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The Last Sand

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When you sand a piece of wood you'll notice that the tiny particles of saw dust are embbeded in the grain of the wood. you can see the grain filled in with the light colored dust. How do you get the dust out of the grain before you stain (or paint) the wood?

I am refering to the body of my guitar which I have sanded to 2000 grit sandpaper


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I've had good results with compressed air in aerosol form. Fine steel wool (000+) also works well. I've heard some people say that it leaves steel fibres embedded in the wood, but that hasn't happened to me. Sanding bare wood to 2000 isn't really necessary, btw. I go to 600 tops, even 400 is good enough. This gives enough "tooth" for finish coat adherance.

Edited by Southpa
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Putting finish on wood which is too finely sanded will cause it not to adhere well. If you're doing an oil finish then you're okay.

As for the particles, as mentioned, compressed air. Steel wool always leaves particles embedded in the wood, and a small amount of oil on the surface, so be careful with that one. This is especially true if you use a water based finish as the steel in the wool will rust.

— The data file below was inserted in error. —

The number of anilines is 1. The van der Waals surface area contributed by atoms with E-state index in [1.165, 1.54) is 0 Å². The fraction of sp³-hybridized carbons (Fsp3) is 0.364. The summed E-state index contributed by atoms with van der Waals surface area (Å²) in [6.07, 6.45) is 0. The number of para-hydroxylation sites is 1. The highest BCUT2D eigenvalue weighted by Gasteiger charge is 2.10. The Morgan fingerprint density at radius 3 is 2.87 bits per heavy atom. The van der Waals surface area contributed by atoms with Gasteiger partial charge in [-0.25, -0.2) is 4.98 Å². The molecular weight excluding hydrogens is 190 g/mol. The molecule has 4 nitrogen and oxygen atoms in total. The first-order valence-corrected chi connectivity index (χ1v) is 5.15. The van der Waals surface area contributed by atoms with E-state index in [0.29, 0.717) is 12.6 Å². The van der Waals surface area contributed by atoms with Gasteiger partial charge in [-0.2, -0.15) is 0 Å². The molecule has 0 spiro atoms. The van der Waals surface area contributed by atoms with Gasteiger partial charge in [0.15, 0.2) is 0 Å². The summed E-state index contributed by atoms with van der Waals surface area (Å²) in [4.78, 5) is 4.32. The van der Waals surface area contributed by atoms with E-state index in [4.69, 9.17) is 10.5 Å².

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A tack cloth will leave a residue (sometiems silicone) that might interfer with finishing. I always use compressed air but I find that it takes alot, around 80 psi through one of those little blower thingys.

Very true, not all tack cloths are the same, and some leave residue behind, like your mentioning. The first guitar I ever did a finish on, I made the mistake of using a tack cloth, when I painted it, there was some areas where it wouldn't dry. I later found out that the tack cloth I was using wasn't exactly good for wiping off wood before painting. There are tack cloths that don't leave behind anything, and if you still want to use a cloth, test different ones out until you find one that works for you. Practice on scrap first!!!

I always have a air compressor hose with blower attachment handy, that I use to blow off the body, the key here is that you need something to remove the moisture from the air and you can buy an air filter/regulator that will do that. You don't want to get the wood wet, then the dust particles will stick, which isn't exactly helping the problem..

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